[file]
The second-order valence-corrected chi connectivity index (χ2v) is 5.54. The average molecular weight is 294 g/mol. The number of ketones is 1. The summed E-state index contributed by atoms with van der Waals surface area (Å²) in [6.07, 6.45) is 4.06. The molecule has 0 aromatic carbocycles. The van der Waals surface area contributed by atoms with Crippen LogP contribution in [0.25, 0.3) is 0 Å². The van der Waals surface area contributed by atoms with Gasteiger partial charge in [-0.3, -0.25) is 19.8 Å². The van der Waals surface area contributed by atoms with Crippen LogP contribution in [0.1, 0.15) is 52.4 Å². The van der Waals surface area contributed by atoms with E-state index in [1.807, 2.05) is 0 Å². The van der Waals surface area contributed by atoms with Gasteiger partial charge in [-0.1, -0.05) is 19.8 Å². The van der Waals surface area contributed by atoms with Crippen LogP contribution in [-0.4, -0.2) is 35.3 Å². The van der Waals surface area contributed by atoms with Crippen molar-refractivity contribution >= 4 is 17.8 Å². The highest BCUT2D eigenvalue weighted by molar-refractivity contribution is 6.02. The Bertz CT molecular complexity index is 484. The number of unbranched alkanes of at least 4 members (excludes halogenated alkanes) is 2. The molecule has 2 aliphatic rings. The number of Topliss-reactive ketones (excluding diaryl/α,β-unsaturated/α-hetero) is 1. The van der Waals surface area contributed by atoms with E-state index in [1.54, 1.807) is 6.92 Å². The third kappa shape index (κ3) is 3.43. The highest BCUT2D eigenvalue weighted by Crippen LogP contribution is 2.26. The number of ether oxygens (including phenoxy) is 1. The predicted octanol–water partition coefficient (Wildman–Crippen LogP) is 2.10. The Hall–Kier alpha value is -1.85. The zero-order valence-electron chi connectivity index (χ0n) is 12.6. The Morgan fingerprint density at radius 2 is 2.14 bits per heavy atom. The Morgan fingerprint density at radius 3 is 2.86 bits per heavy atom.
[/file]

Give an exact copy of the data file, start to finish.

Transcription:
The second-order valence-corrected chi connectivity index (χ2v) is 5.54. The average molecular weight is 294 g/mol. The number of ketones is 1. The summed E-state index contributed by atoms with van der Waals surface area (Å²) in [6.07, 6.45) is 4.06. The molecule has 0 aromatic carbocycles. The van der Waals surface area contributed by atoms with Crippen LogP contribution in [0.25, 0.3) is 0 Å². The van der Waals surface area contributed by atoms with Gasteiger partial charge in [-0.3, -0.25) is 19.8 Å². The van der Waals surface area contributed by atoms with Crippen LogP contribution in [0.1, 0.15) is 52.4 Å². The van der Waals surface area contributed by atoms with E-state index in [1.807, 2.05) is 0 Å². The van der Waals surface area contributed by atoms with Gasteiger partial charge in [-0.1, -0.05) is 19.8 Å². The van der Waals surface area contributed by atoms with Crippen LogP contribution in [-0.4, -0.2) is 35.3 Å². The van der Waals surface area contributed by atoms with Crippen molar-refractivity contribution >= 4 is 17.8 Å². The highest BCUT2D eigenvalue weighted by molar-refractivity contribution is 6.02. The Bertz CT molecular complexity index is 484. The number of unbranched alkanes of at least 4 members (excludes halogenated alkanes) is 2. The molecule has 2 aliphatic rings. The number of Topliss-reactive ketones (excluding diaryl/α,β-unsaturated/α-hetero) is 1. The van der Waals surface area contributed by atoms with E-state index in [1.54, 1.807) is 6.92 Å². The third kappa shape index (κ3) is 3.43. The highest BCUT2D eigenvalue weighted by Crippen LogP contribution is 2.26. The number of ether oxygens (including phenoxy) is 1. The predicted octanol–water partition coefficient (Wildman–Crippen LogP) is 2.10. The Hall–Kier alpha value is -1.85. The zero-order valence-electron chi connectivity index (χ0n) is 12.6. The Morgan fingerprint density at radius 2 is 2.14 bits per heavy atom. The Morgan fingerprint density at radius 3 is 2.86 bits per heavy atom.